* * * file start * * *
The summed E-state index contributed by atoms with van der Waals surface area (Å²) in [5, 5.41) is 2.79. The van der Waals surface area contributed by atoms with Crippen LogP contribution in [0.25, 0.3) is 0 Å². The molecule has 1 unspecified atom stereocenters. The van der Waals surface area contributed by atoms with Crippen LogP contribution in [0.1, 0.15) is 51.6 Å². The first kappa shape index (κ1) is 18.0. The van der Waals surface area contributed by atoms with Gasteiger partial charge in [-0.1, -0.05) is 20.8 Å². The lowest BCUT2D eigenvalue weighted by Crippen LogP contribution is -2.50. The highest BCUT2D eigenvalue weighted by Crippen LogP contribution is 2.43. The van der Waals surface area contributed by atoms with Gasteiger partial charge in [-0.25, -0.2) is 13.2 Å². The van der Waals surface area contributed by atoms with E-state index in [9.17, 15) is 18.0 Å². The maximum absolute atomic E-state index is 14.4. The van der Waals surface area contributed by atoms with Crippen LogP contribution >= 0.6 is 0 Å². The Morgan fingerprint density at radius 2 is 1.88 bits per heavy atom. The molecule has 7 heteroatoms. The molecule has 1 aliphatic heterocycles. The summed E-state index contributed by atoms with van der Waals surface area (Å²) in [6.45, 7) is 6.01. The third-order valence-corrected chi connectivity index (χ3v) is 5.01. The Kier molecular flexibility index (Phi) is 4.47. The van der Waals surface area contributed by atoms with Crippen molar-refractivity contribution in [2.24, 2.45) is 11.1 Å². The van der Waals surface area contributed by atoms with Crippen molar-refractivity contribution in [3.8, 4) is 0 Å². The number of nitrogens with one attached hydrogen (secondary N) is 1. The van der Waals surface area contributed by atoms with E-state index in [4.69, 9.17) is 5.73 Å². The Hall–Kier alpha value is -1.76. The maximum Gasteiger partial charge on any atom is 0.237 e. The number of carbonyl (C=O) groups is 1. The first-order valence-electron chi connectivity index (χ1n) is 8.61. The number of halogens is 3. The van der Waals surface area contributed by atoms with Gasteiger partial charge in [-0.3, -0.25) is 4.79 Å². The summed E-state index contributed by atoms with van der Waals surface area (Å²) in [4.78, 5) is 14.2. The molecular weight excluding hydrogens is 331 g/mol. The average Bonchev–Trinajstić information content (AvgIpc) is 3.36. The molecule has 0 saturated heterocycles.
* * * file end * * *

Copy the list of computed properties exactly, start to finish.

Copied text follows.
The summed E-state index contributed by atoms with van der Waals surface area (Å²) in [5, 5.41) is 2.79. The van der Waals surface area contributed by atoms with Crippen LogP contribution in [0.25, 0.3) is 0 Å². The molecule has 1 unspecified atom stereocenters. The van der Waals surface area contributed by atoms with Crippen LogP contribution in [0.1, 0.15) is 51.6 Å². The first kappa shape index (κ1) is 18.0. The van der Waals surface area contributed by atoms with Gasteiger partial charge in [-0.1, -0.05) is 20.8 Å². The lowest BCUT2D eigenvalue weighted by Crippen LogP contribution is -2.50. The highest BCUT2D eigenvalue weighted by Crippen LogP contribution is 2.43. The van der Waals surface area contributed by atoms with Gasteiger partial charge in [-0.25, -0.2) is 13.2 Å². The van der Waals surface area contributed by atoms with E-state index in [9.17, 15) is 18.0 Å². The maximum absolute atomic E-state index is 14.4. The van der Waals surface area contributed by atoms with Crippen LogP contribution >= 0.6 is 0 Å². The Morgan fingerprint density at radius 2 is 1.88 bits per heavy atom. The molecule has 7 heteroatoms. The molecule has 1 aliphatic heterocycles. The summed E-state index contributed by atoms with van der Waals surface area (Å²) in [6.45, 7) is 6.01. The third-order valence-corrected chi connectivity index (χ3v) is 5.01. The Kier molecular flexibility index (Phi) is 4.47. The van der Waals surface area contributed by atoms with Crippen molar-refractivity contribution in [2.24, 2.45) is 11.1 Å². The van der Waals surface area contributed by atoms with Crippen molar-refractivity contribution in [3.8, 4) is 0 Å². The number of nitrogens with one attached hydrogen (secondary N) is 1. The van der Waals surface area contributed by atoms with E-state index in [4.69, 9.17) is 5.73 Å². The Hall–Kier alpha value is -1.76. The maximum Gasteiger partial charge on any atom is 0.237 e. The number of carbonyl (C=O) groups is 1. The first-order valence-electron chi connectivity index (χ1n) is 8.61. The number of halogens is 3. The van der Waals surface area contributed by atoms with Gasteiger partial charge in [-0.3, -0.25) is 4.79 Å². The summed E-state index contributed by atoms with van der Waals surface area (Å²) in [4.78, 5) is 14.2. The molecular weight excluding hydrogens is 331 g/mol. The average Bonchev–Trinajstić information content (AvgIpc) is 3.36. The molecule has 0 saturated heterocycles.